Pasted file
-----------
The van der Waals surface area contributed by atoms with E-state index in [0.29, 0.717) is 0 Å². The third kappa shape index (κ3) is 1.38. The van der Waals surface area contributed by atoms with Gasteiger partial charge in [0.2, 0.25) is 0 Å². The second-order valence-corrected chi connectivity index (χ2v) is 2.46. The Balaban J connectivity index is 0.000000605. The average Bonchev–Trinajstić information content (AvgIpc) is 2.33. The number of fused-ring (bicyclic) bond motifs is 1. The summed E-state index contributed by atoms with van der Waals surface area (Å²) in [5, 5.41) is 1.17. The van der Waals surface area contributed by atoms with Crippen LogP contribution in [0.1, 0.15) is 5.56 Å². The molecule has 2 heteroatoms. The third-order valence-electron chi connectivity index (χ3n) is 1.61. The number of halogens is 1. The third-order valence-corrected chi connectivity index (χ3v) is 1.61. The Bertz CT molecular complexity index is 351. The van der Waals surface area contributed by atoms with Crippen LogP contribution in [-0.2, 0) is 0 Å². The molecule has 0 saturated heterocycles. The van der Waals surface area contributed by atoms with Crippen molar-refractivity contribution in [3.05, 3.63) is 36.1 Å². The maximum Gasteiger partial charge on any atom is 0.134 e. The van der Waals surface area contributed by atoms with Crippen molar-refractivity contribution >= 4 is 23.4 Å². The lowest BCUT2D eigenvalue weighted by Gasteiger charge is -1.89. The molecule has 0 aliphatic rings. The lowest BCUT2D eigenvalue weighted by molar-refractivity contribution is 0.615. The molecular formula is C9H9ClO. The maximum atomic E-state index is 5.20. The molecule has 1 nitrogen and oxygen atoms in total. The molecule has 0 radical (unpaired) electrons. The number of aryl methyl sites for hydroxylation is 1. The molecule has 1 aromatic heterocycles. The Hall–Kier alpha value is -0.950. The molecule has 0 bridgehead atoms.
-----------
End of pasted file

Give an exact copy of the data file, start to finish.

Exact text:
The van der Waals surface area contributed by atoms with E-state index in [0.29, 0.717) is 0 Å². The third kappa shape index (κ3) is 1.38. The van der Waals surface area contributed by atoms with Gasteiger partial charge in [0.2, 0.25) is 0 Å². The second-order valence-corrected chi connectivity index (χ2v) is 2.46. The Balaban J connectivity index is 0.000000605. The average Bonchev–Trinajstić information content (AvgIpc) is 2.33. The number of fused-ring (bicyclic) bond motifs is 1. The summed E-state index contributed by atoms with van der Waals surface area (Å²) in [5, 5.41) is 1.17. The van der Waals surface area contributed by atoms with Crippen LogP contribution in [0.1, 0.15) is 5.56 Å². The molecule has 2 heteroatoms. The third-order valence-electron chi connectivity index (χ3n) is 1.61. The number of halogens is 1. The third-order valence-corrected chi connectivity index (χ3v) is 1.61. The Bertz CT molecular complexity index is 351. The van der Waals surface area contributed by atoms with Crippen LogP contribution in [-0.2, 0) is 0 Å². The molecule has 0 saturated heterocycles. The van der Waals surface area contributed by atoms with Crippen molar-refractivity contribution in [3.05, 3.63) is 36.1 Å². The maximum Gasteiger partial charge on any atom is 0.134 e. The van der Waals surface area contributed by atoms with Crippen molar-refractivity contribution >= 4 is 23.4 Å². The lowest BCUT2D eigenvalue weighted by Gasteiger charge is -1.89. The molecule has 0 aliphatic rings. The lowest BCUT2D eigenvalue weighted by molar-refractivity contribution is 0.615. The molecular formula is C9H9ClO. The maximum atomic E-state index is 5.20. The molecule has 1 nitrogen and oxygen atoms in total. The molecule has 0 radical (unpaired) electrons. The number of aryl methyl sites for hydroxylation is 1. The molecule has 1 aromatic heterocycles. The Hall–Kier alpha value is -0.950. The molecule has 0 bridgehead atoms.